Friday, March 30, 2012

Administration defense of the Affordable Care Act

As a former enthusiast for Barack Obama’s 2008 campaign and as someone approaching most political questions from the far left, I register here my dismay at the case prepared by Mr. Verrilli and Mr Kneedler to support the Affordable Health Care Act. Good friends who are accomplished lawyers tell me that the SG and ASG are indeed among the best of the nations lawyers. I am also not a lawyer. Nonetheless, it is clear to me from what was presented on the media I’ve seen that both the SG and the ASG were unconvinced of the constitutional foundation of the ACA. Their argument failed even to convince me of its constitutionality.

Ironically, the unconstitutional part of the law is actually a conservative republican idea that the president was forced, against his better judgment, to admit because he began negotiations by taking most reforms worth achieving off the table before any negotiations took place in Congress. The defense given repeatedly by the Administration is that the ACA does many good things. Perhaps that is true. However, if as seems likely, the five conservative justices declare the individual mandate unconstitutional, then we are left with a skeleton from which most of the good things in the bill have been removed.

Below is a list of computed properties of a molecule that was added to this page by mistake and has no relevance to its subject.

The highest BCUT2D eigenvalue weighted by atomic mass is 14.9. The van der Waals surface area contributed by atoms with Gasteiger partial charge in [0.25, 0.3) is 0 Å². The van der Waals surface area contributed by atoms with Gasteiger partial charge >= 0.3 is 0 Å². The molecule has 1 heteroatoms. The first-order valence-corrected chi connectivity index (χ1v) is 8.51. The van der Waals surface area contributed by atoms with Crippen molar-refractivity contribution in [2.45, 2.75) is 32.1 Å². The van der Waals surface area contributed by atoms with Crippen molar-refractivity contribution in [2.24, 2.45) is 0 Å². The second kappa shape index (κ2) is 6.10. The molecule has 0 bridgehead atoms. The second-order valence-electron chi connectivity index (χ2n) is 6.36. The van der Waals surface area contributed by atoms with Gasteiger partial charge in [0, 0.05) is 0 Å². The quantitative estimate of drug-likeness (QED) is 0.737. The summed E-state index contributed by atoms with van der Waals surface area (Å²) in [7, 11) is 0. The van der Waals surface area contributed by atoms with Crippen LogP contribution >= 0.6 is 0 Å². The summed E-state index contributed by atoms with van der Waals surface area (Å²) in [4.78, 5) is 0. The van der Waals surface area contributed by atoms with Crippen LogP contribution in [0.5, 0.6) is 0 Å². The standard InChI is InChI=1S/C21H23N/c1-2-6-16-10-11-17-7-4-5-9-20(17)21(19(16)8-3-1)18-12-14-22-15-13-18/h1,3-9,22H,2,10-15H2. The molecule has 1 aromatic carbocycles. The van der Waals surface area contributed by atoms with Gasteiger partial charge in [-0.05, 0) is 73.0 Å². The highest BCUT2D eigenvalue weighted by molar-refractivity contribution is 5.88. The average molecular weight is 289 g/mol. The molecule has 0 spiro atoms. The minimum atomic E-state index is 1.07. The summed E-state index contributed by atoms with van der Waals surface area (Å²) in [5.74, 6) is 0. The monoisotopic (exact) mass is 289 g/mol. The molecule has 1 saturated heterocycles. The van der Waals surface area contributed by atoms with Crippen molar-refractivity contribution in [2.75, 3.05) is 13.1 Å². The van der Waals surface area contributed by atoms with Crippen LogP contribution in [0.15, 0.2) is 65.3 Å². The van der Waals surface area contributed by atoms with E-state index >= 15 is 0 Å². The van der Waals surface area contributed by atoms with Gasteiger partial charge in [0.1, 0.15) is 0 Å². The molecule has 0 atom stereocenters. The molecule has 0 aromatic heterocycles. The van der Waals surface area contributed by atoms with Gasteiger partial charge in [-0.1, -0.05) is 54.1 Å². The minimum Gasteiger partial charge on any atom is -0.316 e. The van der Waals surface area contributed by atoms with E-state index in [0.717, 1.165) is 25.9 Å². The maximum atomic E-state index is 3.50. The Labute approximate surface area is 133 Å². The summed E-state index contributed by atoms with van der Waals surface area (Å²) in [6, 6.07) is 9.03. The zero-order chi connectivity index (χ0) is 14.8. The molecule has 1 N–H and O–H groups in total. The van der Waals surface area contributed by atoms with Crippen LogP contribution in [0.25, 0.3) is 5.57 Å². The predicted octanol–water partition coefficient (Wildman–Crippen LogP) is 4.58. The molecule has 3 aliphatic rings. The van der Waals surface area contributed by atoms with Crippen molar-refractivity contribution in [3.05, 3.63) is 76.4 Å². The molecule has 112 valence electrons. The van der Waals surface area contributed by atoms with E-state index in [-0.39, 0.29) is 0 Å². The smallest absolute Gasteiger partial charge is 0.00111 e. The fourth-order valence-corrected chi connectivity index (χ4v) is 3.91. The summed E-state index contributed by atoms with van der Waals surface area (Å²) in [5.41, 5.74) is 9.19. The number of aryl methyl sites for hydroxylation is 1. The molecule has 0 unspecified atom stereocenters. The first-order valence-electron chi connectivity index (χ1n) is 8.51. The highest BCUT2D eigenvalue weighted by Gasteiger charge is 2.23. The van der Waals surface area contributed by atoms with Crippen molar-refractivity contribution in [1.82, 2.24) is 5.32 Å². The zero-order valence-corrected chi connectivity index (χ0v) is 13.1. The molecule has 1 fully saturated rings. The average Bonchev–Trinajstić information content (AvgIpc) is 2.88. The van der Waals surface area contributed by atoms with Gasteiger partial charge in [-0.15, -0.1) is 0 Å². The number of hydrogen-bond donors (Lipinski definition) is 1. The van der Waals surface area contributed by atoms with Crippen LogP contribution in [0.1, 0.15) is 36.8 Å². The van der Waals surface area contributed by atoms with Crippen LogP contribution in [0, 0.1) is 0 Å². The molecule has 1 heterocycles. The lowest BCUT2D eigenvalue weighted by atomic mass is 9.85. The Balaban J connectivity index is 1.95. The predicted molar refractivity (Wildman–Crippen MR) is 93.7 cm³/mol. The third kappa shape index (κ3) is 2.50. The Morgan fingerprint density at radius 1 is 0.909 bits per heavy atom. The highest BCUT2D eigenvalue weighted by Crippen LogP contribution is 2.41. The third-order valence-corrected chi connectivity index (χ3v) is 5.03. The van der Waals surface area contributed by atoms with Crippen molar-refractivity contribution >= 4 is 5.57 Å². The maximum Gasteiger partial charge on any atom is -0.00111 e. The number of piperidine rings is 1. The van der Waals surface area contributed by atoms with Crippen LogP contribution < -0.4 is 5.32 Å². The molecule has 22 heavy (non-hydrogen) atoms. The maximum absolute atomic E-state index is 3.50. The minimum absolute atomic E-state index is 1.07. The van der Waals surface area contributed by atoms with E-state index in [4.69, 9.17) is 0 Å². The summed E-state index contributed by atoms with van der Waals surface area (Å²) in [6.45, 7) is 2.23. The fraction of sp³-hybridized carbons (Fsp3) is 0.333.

I don’t know why the arguments presented by the Administration were not better prepared. I suspect it is a combination of factors, including the sense that the ACA itself is deeply flawed together with the national inattention of the President for the detail necessary to ensure that the Act will be declared constitutional, which led to a pathological combination of overconfidence and insecurity. At least that is what came across. How else could the Republicans find so easy a path to ridicule the Administrations presentation (ie., the clinking of glass and repeated “excuse me” from Verrilli). The SG’s closing remarks were typical flimsy liberal argument so pastiched by right-wingers over the years. Nowhere was there evidence that the Administration understood that the right wing plays hardball. No mention of the underlying constitutional issue. In short, it failed even to convince me that the law really is constitutional. It is difficult for me to imagine a worse argument, or to think of the SG and the ASG as anything but rookies. I am deeply embarrassed and shamed.